The University of New Mexico's College of Fine Arts links its fine arts program with the ideas of relational Art.[20]

[edit] Exhibitions

In 2002, Bourriaud curated an exhibition at the San Francisco Art Institute, Touch: Relational Art from the 1990s to Now, "an exploration of the interactive works of a new generation of artists."[21] Exhibited artists included Angela Bulloch, Liam Gillick, Felix Gonzalez-Torres, Jens Haaning, Philippe Parreno, Gillian Wearing and Andrea Zittel. Critic Chris Cobb suggests that Bourriaud' "snapshot" of 1990s art is a confirmation of the term (and idea) of Relational Art, while illustrating "different forms of social interaction as art that deal fundamentally with issues regarding public and private space."[22]

[edit] References

  2. ^ Bourriaud, Nicolas, Relational Aesthetics p.113
  3. ^ Bourriaud p.112
  4. ^ BOILER - context
  5. ^ As a term, "Relational Art" has become accepted over "Relational Aesthetics" by the art world and Bourriaud himself as indicated by the 2002 exhibition Touch: Relational Art from the 1990s to Now at San Francisco Art Institute, curated by Bourriaud.
  6. ^ PLACE Program
  7. ^ Simpson, Bennett "Public Relations: Nicolas Bourriaud Interview."
  8. ^ Bishop, Claire "Antagonism and Relational Aesthetics" pp.54-55
  9. ^ Bourriaud p.7
  10. ^ Bishop p.54
  11. ^ Bourriaud, Nicolas, Caroline Schneider and Jeanine Herman. Postproduction: Culture as Screenplay: How Art Reprograms the World p.8
  12. ^ Bourriaud, Relational Aesthetics p.113
  13. ^ Bourriaud p.13
  14. ^ Bourriaud pp.17-18
  15. ^ Bourriaud p. 70
  16. ^ Bishop p.52
  17. ^ Bishop p.53.
  18. ^ Bishop, p.65
  19. ^ Bishop p.67
  20. ^ PLACE Program
  21. ^ Nicolas Bourriaud & Karen Moss - Part I interviewed by Stretcher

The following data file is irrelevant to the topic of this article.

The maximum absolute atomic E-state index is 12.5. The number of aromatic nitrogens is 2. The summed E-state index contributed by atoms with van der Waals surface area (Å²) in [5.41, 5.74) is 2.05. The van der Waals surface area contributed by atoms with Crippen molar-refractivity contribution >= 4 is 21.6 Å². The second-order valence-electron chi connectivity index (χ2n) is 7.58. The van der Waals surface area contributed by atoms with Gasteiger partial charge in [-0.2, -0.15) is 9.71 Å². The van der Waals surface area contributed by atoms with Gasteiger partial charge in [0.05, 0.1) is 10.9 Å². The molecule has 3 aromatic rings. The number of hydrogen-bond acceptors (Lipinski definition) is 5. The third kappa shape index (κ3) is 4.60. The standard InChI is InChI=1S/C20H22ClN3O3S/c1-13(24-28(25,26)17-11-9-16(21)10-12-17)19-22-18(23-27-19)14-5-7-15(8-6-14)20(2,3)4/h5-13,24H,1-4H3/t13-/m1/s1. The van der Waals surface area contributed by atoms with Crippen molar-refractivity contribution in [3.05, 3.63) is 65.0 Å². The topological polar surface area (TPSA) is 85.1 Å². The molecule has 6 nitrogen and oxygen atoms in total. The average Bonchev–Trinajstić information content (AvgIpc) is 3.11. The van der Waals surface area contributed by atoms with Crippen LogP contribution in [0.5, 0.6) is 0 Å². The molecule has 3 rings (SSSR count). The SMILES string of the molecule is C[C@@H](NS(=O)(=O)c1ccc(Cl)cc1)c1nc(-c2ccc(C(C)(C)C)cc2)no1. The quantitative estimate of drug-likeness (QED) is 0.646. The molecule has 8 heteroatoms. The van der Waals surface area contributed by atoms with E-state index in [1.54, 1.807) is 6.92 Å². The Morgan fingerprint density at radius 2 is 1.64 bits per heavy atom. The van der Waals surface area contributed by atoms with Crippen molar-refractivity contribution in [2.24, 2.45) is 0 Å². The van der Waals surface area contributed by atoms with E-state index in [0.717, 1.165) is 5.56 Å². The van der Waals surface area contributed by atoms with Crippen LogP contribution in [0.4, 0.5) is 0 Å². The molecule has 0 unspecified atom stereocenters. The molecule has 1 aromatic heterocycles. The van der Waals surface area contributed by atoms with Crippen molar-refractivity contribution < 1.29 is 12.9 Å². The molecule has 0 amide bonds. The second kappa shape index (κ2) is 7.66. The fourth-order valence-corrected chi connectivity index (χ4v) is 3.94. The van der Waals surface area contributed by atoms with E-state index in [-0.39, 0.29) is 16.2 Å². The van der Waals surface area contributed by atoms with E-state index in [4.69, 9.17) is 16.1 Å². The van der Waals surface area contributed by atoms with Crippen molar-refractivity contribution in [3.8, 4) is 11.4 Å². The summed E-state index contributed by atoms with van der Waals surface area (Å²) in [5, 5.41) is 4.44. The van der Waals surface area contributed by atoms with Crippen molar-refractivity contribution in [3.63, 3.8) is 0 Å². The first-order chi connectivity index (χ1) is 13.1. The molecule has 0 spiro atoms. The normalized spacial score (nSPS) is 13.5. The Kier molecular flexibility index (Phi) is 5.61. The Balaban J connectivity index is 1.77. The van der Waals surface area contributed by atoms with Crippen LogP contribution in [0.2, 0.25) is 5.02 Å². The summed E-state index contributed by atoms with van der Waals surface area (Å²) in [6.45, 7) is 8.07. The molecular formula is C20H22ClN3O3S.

22. ^ Touch by Chris Cobb

[edit] Bibliography

  • Bishop, Claire. "Antagonism and Relational Aesthetics." October (Fall 2004, No. 110): 51-79.
  • Bourriaud, Nicolas. Relational Aesthetics. Paris: la presses du réel, 2002. p. 113. ISBN 2-84066-060-1
  • Bourriaud, Nicolas, Caroline Schneider and Jeanine Herman. Postproduction: Culture as Screenplay: How Art Reprograms the World. New York: Lukas & Sternberg, 2002. ISBN 0971119309
  • Simpson, Bennett. "Public Relations: Nicolas Bourriaud Interview." ArtForum (April, 2001).[1]

[edit] Further reading

  • Dezeuze, Anna. "Everyday Life, Relational Aesthetics and the Transfiguration of the Commonplace." Journal of Visual Art Practice Volume: 5, Issue: 3 (November 2006): 143-152.
  • Hemment, Drew. "Locative Arts." Leonardo Vol. 39, No. 4 (August 2006): 348-355.
  • Johansson, Troels Degn. "Visualizing Relations: Superflex's Relational Art in the Cyberspace Geography." Culture in the Cyber-Age: report from the Asia-Europe Forum, Kyongju, South Korea, October 23-25. Marie le Sourd, et al. (eds). Singapore: Asia-Europe Foundation, 2001.
  • Jones, Kip. "A Biographic Researcher in Pursuit of an Aesthetic: The use of arts-based (re)presentations in "performative" dissemination of life stories." Qualitative Sociology Review. Volume II Issue 1 (2006). [2]
  • Levinson, Jerrold. "Refining Art Historically." The Journal of Aesthetics and Art Criticism Vol. 47, No. 1 (Winter, 1989): 21-33.
  • Svetlichnaja, Julia. Relational Paradise as a Delusional Democracy - a Critical Response to a Temporary Contemporary Relational Aesthetics. Paper prepared for the Art and Politics panel, BISA Conference, December 19-21, 2005, University of St. Andrews, St. Andrews, Scotland. [3]

[edit] External links

Personal tools